Source: The Globe and Mail, Friday, December 15, 2000
Anti-Jewish Remarks Condemned
By Rheal Seguin
Quebec City — Quebec’s National Assembly voted unanimously yesterday to condemn remarks by a prominent Parti Quebecois member who complained that ethnic groups, particularly Jews, oppose sovereignty en masse.
The comments by Yves Michaud, 70, who announced this week that he wants to run for the PQ in a spring by-election, sparked anger within Quebec’s Jewish community and met the wrath of the powerful advocacy group B’nai Brith.
His remarks were called anti-Semitic and racist and were strongly condemned by both sides of the National Assembly. Opposition politicians called the remarks a throwback to comments by former premier Jacques Parizeau that “money and ethnic votes” were to blame for the PQ’s loss of the 1995 referendum.
On Wednesday, while appearing before public hearings of the Estates-General, a commission studying the state of French in Quebec, Mr. Michaud said that in the predominantly Jewish community of Cote Saint-Luc, not a single voter in a dozen polls supported the Yes side in the 1995 sovereignty referendum.
He called the voting pattern an “ethnic vote against the sovereignty of the Quebec people.” After the hearings, he called the B’nai Brith extremist.
“They should excuse themselves for being so anti-Quebec. . . . They are the extremist anti-sovereigntists in Quebec, and I don’t argue with these kinds of people,” he said.
During a radio interview on Tuesday, Mr. Michaud recalled a conversation he had with a Liberal senator who asked him if he was still a separatist.
“I am a separatist as you are a Jew. It took your people 2,000 years to have your homeland in Israel. If it takes us 10, 50 or 100 years more, I can wait.”
Mr. Michaud then recounted that the Liberal senator said it was not the same.
“It’s never the same for them,” Mr. Michaud said, noting that other communities such as the Armenians, the Palestinians and the Rwandans had also suffered and that the Jewish community “was not the only people in the world that suffered in the history of humanity.”
Mr. Bouchard condemned the statements in the National Assembly.
“I am in total disagreement with Mr. Michaud’s remarks. I deplore them, I condemn them and I totally dissociate myself from them,” Mr. Bouchard said. “I have no hesitation in the name of my party, in the name of the government and ministerial deputation and all Quebeckers to reject his comments.”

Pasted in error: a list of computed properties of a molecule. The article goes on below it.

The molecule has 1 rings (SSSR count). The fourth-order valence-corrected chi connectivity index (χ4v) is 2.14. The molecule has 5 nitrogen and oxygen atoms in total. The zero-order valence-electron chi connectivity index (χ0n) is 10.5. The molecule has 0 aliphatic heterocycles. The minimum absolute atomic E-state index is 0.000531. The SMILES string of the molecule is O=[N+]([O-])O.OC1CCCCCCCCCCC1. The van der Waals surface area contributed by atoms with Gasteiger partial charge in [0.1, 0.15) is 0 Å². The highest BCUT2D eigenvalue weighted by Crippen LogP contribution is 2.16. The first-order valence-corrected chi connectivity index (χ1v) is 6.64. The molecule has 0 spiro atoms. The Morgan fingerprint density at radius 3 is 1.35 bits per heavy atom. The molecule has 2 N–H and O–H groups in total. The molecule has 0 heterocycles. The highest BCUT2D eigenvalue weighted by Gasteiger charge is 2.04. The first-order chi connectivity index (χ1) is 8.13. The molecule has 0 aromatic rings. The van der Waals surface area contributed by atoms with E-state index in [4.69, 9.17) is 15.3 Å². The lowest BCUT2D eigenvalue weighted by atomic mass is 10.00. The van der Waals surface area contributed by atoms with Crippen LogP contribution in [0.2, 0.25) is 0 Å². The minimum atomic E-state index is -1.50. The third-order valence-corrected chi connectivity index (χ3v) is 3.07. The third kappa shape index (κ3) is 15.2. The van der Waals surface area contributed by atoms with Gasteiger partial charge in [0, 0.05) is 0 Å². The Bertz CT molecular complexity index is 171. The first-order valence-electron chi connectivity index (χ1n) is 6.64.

PQ International Affairs Minister Sylvain Simard was equally harsh. “Comments such as these are . . . an old anti-Semitic throwback that leave me no choice but to condemn,” he said.
Liberal Party Leader Jean Charest wanted the Premier to declare publicly that Mr. Michaud was unwanted as a PQ candidate for the Montreal riding of Mercier.
After all, Mr. Charest said, Mr. Parizeau had rejected Claude Jasmin’s candidacy in Outremont in 1989 over anti-Semitic remarks.
“He has an ultimate duty as leader to speak very clearly on this matter and say at least what Jacques Parizeau said in 1989, that he does not want Mr. Michaud as a candidate,” Mr. Charest said.
Mr. Bouchard said the party executive will meet soon to vote on whether to allow Mr. Michaud’s candidacy, a bad sign for Mr. Michaud. Mr. Simard then stated that he would refuse to sit alongside Mr. Michaud in the PQ caucus.
Mr. Simard, who was clearly authorized by Mr. Bouchard to comment on the incident, called Mr. Michaud’s remarks “traditional anti-Semitic rhetoric” that reminded him of the “old czarist anti-Semite propaganda.
Mr. Michaud has been a strong critic of the PQ’s language policy, demanding tougher restrictions on access to English-language postsecondary institutions, and on the use of English in the province.
He is also a shareholder-rights activist who has taken particular aim at Canada’s banks, needling them into more disclosure and trying to stop them making political donations. A shareholder of Power Corp., he said last month he wants to force the company to disclose its political donations.
Mr. Michaud argued that he was being falsely demonized and wondered what all the fuss was about.
“I am being accused of having said that the Jewish people were not the only ones in the history of humanity to have suffered. How is this an anti-Semitic remark?” he asked yesterday. “The National Assembly voted a motion. I want to be read the charges. They condemn my remarks. Which ones? Every citizen has a presumption of innocence.”
Mr. Michaud said he is not anti-Semitic and demanded that he be given the opportunity to explain his comments before being “burned at the stake” by his critics and his own party.
He said he will fight the charges made against him in the National Assembly.
Copyright 2000 | The Globe and Mail